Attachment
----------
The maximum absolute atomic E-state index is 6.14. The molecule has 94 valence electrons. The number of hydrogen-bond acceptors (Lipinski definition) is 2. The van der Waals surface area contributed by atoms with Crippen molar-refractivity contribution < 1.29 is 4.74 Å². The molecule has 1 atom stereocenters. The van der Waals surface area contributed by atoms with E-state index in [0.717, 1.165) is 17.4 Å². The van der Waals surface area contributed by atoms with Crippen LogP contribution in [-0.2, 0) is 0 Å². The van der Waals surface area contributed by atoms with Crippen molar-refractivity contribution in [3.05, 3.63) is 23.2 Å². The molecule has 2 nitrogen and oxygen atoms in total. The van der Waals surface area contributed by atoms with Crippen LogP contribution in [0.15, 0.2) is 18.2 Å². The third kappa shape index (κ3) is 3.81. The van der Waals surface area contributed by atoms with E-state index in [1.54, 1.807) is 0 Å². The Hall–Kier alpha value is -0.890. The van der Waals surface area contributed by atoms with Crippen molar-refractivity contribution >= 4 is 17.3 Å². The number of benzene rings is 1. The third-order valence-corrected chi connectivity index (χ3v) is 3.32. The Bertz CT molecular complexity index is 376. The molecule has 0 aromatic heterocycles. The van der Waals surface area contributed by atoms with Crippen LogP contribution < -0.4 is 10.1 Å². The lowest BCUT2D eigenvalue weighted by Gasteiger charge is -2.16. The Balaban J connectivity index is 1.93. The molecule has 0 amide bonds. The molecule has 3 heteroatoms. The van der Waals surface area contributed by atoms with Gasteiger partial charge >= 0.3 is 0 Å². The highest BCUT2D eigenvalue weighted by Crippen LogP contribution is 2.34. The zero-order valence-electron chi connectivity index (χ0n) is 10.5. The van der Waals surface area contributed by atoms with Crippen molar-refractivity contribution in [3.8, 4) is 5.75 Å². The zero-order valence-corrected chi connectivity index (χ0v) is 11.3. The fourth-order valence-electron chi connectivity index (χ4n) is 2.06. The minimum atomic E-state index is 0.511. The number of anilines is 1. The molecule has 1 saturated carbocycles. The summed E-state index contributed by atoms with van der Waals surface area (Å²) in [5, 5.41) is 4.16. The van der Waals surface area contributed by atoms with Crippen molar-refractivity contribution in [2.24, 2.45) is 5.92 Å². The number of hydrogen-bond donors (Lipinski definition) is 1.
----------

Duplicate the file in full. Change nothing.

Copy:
The maximum absolute atomic E-state index is 6.14. The molecule has 94 valence electrons. The number of hydrogen-bond acceptors (Lipinski definition) is 2. The van der Waals surface area contributed by atoms with Crippen molar-refractivity contribution < 1.29 is 4.74 Å². The molecule has 1 atom stereocenters. The van der Waals surface area contributed by atoms with E-state index in [0.717, 1.165) is 17.4 Å². The van der Waals surface area contributed by atoms with Crippen LogP contribution in [-0.2, 0) is 0 Å². The van der Waals surface area contributed by atoms with Crippen molar-refractivity contribution in [3.05, 3.63) is 23.2 Å². The molecule has 2 nitrogen and oxygen atoms in total. The van der Waals surface area contributed by atoms with Crippen LogP contribution in [0.15, 0.2) is 18.2 Å². The third kappa shape index (κ3) is 3.81. The van der Waals surface area contributed by atoms with E-state index in [1.54, 1.807) is 0 Å². The Hall–Kier alpha value is -0.890. The van der Waals surface area contributed by atoms with Crippen molar-refractivity contribution >= 4 is 17.3 Å². The number of benzene rings is 1. The third-order valence-corrected chi connectivity index (χ3v) is 3.32. The Bertz CT molecular complexity index is 376. The molecule has 0 aromatic heterocycles. The van der Waals surface area contributed by atoms with Crippen LogP contribution < -0.4 is 10.1 Å². The lowest BCUT2D eigenvalue weighted by Gasteiger charge is -2.16. The Balaban J connectivity index is 1.93. The molecule has 0 amide bonds. The molecule has 3 heteroatoms. The van der Waals surface area contributed by atoms with Gasteiger partial charge >= 0.3 is 0 Å². The highest BCUT2D eigenvalue weighted by Crippen LogP contribution is 2.34. The zero-order valence-electron chi connectivity index (χ0n) is 10.5. The van der Waals surface area contributed by atoms with Crippen molar-refractivity contribution in [3.8, 4) is 5.75 Å². The zero-order valence-corrected chi connectivity index (χ0v) is 11.3. The fourth-order valence-electron chi connectivity index (χ4n) is 2.06. The minimum atomic E-state index is 0.511. The number of anilines is 1. The molecule has 1 saturated carbocycles. The summed E-state index contributed by atoms with van der Waals surface area (Å²) in [5, 5.41) is 4.16. The van der Waals surface area contributed by atoms with Crippen molar-refractivity contribution in [2.24, 2.45) is 5.92 Å². The number of hydrogen-bond donors (Lipinski definition) is 1.